Since its inaugural 1975 airing, starring the inimitable Robert Klein, the HBO comedy special has served as a marquee stage not only for viewers but also for comedians. On top of elevating the format into an art form, the best HBO comedy specials have served as unfiltered windows into American society, and have sparked the level of dialogue necessary in a functional and healthy democracy. Not to mention that they’ve also kept us cackling for generations.
Numbering well over 110 at this point, we wanted to highlight the HBO specials that have stood the test of time and shifted standup comedy culture in the process.
An Evening With Robert Klein
Up until Robert Klein in 1975’s ‘An Evening With Robert Klein,’ Americans were mass consuming stand-up specials through vinyl records or late-night TV shows. Klein, considered by many to be on par with Richard Pryor and George Carlin for his effect on the comedy world, broke real ground in the first-ever HBO special—a detail that isn’t lost on him.
"It was really a tremendous breakthrough,” he told the Chicago Tribune. Most importantly, because it offered him (and the many comedians that followed) the creative freedom that would come to define the format in subsequent years. As Klein puts it, “They have always given me complete artistic freedom.”
Without ‘An Evening With Robert Klein,’ there is no HBO comedy special.
Taped in his hometown of Washington, D.C., a good four years before "The Chappelle Show" changed the comedy world as we know it. The hour-long special touches upon some topical themes, such as police brutality, that still resonate today.
Considered by many to be one of the best HBO comedy specials of all time, the set showcases the comedian at the top of his form as he blankets scorching-hot racial commentary in his trademark offhand banter.
Though not the cultural or critical darling that ‘Killin’ Them Softly’ is, George Lopez’s ‘America’s Mexican’ does a similar job of couching long-standing racial commentary in a no-holds-barred comedic style. For good reason, Lopez was named one of "The Top 25 Hispanics in America" by Time magazine in 2005 and is oft-referenced in Mexican-American households.
In an America where Mexican-Americans have grown accustomed to the question, ‘What part of Mexico are your ancestors from?’, his onstage monologue takes on a whole new dimension in the era of Trump, as in one bit, Lopez answers quite firmly, “‘Los Angeles, b*tch!’”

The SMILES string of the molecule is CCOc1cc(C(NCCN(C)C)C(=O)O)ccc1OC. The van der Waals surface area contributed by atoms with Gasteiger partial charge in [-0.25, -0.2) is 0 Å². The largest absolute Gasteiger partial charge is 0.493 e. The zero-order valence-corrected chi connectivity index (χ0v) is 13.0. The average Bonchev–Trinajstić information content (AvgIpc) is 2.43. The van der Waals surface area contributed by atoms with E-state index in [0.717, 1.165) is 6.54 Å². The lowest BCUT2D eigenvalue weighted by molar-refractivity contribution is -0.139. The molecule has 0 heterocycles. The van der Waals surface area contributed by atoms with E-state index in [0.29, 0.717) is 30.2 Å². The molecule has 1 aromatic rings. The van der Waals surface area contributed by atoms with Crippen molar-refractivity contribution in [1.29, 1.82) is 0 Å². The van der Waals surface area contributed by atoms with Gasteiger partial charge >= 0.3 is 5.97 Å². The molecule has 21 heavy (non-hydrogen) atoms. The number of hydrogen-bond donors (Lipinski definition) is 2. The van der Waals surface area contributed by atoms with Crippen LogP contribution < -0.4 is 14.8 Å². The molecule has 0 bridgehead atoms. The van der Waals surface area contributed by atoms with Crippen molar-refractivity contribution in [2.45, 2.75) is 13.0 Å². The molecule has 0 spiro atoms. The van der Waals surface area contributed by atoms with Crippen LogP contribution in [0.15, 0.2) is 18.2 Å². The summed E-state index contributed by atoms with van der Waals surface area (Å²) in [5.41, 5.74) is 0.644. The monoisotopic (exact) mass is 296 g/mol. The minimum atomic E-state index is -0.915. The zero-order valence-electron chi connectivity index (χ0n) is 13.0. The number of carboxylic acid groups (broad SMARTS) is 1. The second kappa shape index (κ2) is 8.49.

Though 'Bring the Pain' usually holds the honors for best Chris Rock comedy special, 'Never Scared' might reveal Rock at his full comedic powers. In trademark Chris Rock style, the special is an hour and 19 minutes of thinly veiled screaming—but it's screaming with purpose.
Like his contemporary Dave Chapelle, Chris Rock is a master of political analysis dressed in comedic clothing, and in 'Never Scared,' he questions the essence of being an American. To him, Americans are just, well, lucky. And in a very Carlin-esque manner, Rock calls out Americans' privilege to their faces.
That Amy Schumer caught Chris Rock’s attention says everything you need to know about her talent. That Rock then went on to direct ‘Amy Schumer: Live at the Apollo,’ garnering the standup special Emmy and Grammy nominations in the process, helps Schumer land a special place in the comedy pantheon.
And that’s not to say that Schumer needed to ride a man’s coattails to achieve the honor—quite the opposite. It speaks volumes about her ability to win over the greats while also enamoring the masses in the process—she’s got crossover appeal, sort to speak.
But what truly defines this special is its ability to navigate the psychology of body image and corporeal intimacy while uprooting (once and for all) the stranglehold male comics once had on jokes about the human body.
George Carlin: Jammin in New York
No comedy list of the best HBO comedy specials, the best HBO comedy series, or the best HBO comedy movies would be complete without Carlin. According to the comedian himself, he's a comic among comics, and 'Jammin' in New York' saw him at his most sophisticated.
Though Carlin performed myriad standup specials, many through HBO, 'Jammin' in New York' also shows him at his most irreverent.
Right out of the gates, he calls out our increasing appetite for infotainment, long before protest beatings and war clips were being circulated on TikTok and Facebook Live.
Serving as the perfect distillation of what would come to define her future talk show, ‘Ellen Degeneres: Here and Now is quirky and offbeat even when approaching thorny subjects like sexual orientation. Audiences came to fall in love with Degeneres precisely because of her ability to navigate complex issues with a matter-of-factness that throws stigmas on their head.
Outside of greatly influencing gay rights views, Degeneres heralded a brand of whimsical comedy that operates much like a Trojan Horse: it gets you to drop your defenses, only to make itself at home behind your guard.
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